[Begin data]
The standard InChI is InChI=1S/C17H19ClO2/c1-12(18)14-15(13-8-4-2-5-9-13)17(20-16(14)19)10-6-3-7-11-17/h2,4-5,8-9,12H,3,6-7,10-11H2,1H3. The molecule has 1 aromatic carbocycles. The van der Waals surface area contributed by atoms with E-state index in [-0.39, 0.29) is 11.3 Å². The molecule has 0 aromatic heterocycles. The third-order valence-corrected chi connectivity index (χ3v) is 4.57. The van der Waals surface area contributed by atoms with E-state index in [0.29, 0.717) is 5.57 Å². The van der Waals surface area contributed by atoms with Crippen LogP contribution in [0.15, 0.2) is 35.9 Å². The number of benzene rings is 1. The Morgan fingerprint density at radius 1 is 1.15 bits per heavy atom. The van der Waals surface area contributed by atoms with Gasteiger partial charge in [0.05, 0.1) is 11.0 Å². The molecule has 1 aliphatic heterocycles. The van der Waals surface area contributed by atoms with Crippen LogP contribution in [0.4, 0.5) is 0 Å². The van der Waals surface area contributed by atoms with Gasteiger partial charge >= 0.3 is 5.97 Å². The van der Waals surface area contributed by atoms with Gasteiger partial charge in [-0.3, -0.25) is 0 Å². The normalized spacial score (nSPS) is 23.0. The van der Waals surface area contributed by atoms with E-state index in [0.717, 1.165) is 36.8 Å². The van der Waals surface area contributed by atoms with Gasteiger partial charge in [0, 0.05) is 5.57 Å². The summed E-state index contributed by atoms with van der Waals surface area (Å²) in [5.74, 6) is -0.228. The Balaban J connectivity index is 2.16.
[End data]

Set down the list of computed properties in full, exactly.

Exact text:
The standard InChI is InChI=1S/C17H19ClO2/c1-12(18)14-15(13-8-4-2-5-9-13)17(20-16(14)19)10-6-3-7-11-17/h2,4-5,8-9,12H,3,6-7,10-11H2,1H3. The molecule has 1 aromatic carbocycles. The van der Waals surface area contributed by atoms with E-state index in [-0.39, 0.29) is 11.3 Å². The molecule has 0 aromatic heterocycles. The third-order valence-corrected chi connectivity index (χ3v) is 4.57. The van der Waals surface area contributed by atoms with E-state index in [0.29, 0.717) is 5.57 Å². The van der Waals surface area contributed by atoms with Crippen LogP contribution in [0.15, 0.2) is 35.9 Å². The number of benzene rings is 1. The Morgan fingerprint density at radius 1 is 1.15 bits per heavy atom. The van der Waals surface area contributed by atoms with Gasteiger partial charge in [0.05, 0.1) is 11.0 Å². The molecule has 1 aliphatic heterocycles. The van der Waals surface area contributed by atoms with Crippen LogP contribution in [0.4, 0.5) is 0 Å². The van der Waals surface area contributed by atoms with Gasteiger partial charge >= 0.3 is 5.97 Å². The van der Waals surface area contributed by atoms with Gasteiger partial charge in [-0.3, -0.25) is 0 Å². The normalized spacial score (nSPS) is 23.0. The van der Waals surface area contributed by atoms with E-state index in [0.717, 1.165) is 36.8 Å². The van der Waals surface area contributed by atoms with Gasteiger partial charge in [0, 0.05) is 5.57 Å². The summed E-state index contributed by atoms with van der Waals surface area (Å²) in [5.74, 6) is -0.228. The Balaban J connectivity index is 2.16.